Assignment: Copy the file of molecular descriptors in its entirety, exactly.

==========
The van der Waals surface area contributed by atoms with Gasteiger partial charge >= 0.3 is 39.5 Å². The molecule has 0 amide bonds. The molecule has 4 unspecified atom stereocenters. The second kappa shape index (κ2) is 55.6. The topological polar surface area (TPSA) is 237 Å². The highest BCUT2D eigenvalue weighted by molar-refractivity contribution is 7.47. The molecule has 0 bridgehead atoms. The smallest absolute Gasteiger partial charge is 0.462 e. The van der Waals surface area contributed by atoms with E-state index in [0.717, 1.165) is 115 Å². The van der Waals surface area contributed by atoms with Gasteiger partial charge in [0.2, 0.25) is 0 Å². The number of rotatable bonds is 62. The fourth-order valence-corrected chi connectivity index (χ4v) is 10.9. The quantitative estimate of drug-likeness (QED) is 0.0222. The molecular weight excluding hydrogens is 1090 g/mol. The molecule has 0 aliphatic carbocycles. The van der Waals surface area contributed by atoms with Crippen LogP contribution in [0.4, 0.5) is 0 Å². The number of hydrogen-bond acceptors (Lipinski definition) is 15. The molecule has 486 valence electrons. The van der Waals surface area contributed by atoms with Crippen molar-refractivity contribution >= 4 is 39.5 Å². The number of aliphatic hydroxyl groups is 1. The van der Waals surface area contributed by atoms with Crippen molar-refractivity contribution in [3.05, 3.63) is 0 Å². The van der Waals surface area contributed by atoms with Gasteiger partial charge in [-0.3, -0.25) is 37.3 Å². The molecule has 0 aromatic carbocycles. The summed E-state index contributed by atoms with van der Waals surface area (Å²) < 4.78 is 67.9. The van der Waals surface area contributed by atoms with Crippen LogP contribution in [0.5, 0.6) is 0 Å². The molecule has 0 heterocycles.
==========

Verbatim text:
The van der Waals surface area contributed by atoms with Gasteiger partial charge >= 0.3 is 39.5 Å². The molecule has 0 amide bonds. The molecule has 4 unspecified atom stereocenters. The second kappa shape index (κ2) is 55.6. The topological polar surface area (TPSA) is 237 Å². The highest BCUT2D eigenvalue weighted by molar-refractivity contribution is 7.47. The molecule has 0 bridgehead atoms. The smallest absolute Gasteiger partial charge is 0.462 e. The van der Waals surface area contributed by atoms with E-state index in [0.717, 1.165) is 115 Å². The van der Waals surface area contributed by atoms with Gasteiger partial charge in [0.2, 0.25) is 0 Å². The number of rotatable bonds is 62. The fourth-order valence-corrected chi connectivity index (χ4v) is 10.9. The quantitative estimate of drug-likeness (QED) is 0.0222. The molecular weight excluding hydrogens is 1090 g/mol. The molecule has 0 aliphatic carbocycles. The van der Waals surface area contributed by atoms with Crippen LogP contribution in [0.4, 0.5) is 0 Å². The number of hydrogen-bond acceptors (Lipinski definition) is 15. The molecule has 486 valence electrons. The van der Waals surface area contributed by atoms with Crippen molar-refractivity contribution >= 4 is 39.5 Å². The number of aliphatic hydroxyl groups is 1. The van der Waals surface area contributed by atoms with Crippen molar-refractivity contribution in [3.05, 3.63) is 0 Å². The van der Waals surface area contributed by atoms with Gasteiger partial charge in [-0.3, -0.25) is 37.3 Å². The molecule has 0 aromatic carbocycles. The summed E-state index contributed by atoms with van der Waals surface area (Å²) < 4.78 is 67.9. The van der Waals surface area contributed by atoms with Crippen LogP contribution in [0.5, 0.6) is 0 Å². The molecule has 0 heterocycles.